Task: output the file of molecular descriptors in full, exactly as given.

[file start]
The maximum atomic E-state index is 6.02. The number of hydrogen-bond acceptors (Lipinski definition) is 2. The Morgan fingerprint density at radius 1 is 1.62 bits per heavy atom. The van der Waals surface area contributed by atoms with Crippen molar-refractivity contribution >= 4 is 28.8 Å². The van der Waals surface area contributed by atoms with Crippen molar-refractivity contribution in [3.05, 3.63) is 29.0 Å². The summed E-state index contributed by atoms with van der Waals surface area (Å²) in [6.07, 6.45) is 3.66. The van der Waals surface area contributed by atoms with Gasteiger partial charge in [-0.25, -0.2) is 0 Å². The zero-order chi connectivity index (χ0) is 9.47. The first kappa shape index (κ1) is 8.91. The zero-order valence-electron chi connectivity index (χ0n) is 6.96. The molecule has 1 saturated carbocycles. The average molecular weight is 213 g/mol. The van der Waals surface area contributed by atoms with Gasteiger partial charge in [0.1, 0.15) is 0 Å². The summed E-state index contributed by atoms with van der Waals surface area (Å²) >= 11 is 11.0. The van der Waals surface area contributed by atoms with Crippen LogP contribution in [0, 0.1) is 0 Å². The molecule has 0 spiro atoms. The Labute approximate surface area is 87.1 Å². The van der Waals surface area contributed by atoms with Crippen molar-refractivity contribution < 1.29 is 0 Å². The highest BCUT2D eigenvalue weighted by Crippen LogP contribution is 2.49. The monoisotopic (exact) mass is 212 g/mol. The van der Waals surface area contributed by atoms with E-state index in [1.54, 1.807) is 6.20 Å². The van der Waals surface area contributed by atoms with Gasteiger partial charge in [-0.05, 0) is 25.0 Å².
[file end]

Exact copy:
The maximum atomic E-state index is 6.02. The number of hydrogen-bond acceptors (Lipinski definition) is 2. The Morgan fingerprint density at radius 1 is 1.62 bits per heavy atom. The van der Waals surface area contributed by atoms with Crippen molar-refractivity contribution >= 4 is 28.8 Å². The van der Waals surface area contributed by atoms with Crippen molar-refractivity contribution in [3.05, 3.63) is 29.0 Å². The summed E-state index contributed by atoms with van der Waals surface area (Å²) in [6.07, 6.45) is 3.66. The van der Waals surface area contributed by atoms with Gasteiger partial charge in [-0.25, -0.2) is 0 Å². The zero-order chi connectivity index (χ0) is 9.47. The first kappa shape index (κ1) is 8.91. The zero-order valence-electron chi connectivity index (χ0n) is 6.96. The molecule has 1 saturated carbocycles. The average molecular weight is 213 g/mol. The van der Waals surface area contributed by atoms with Gasteiger partial charge in [0.1, 0.15) is 0 Å². The summed E-state index contributed by atoms with van der Waals surface area (Å²) >= 11 is 11.0. The van der Waals surface area contributed by atoms with Crippen LogP contribution in [0, 0.1) is 0 Å². The molecule has 0 spiro atoms. The Labute approximate surface area is 87.1 Å². The van der Waals surface area contributed by atoms with Crippen molar-refractivity contribution < 1.29 is 0 Å². The highest BCUT2D eigenvalue weighted by Crippen LogP contribution is 2.49. The monoisotopic (exact) mass is 212 g/mol. The van der Waals surface area contributed by atoms with E-state index in [1.54, 1.807) is 6.20 Å². The van der Waals surface area contributed by atoms with Gasteiger partial charge in [-0.05, 0) is 25.0 Å².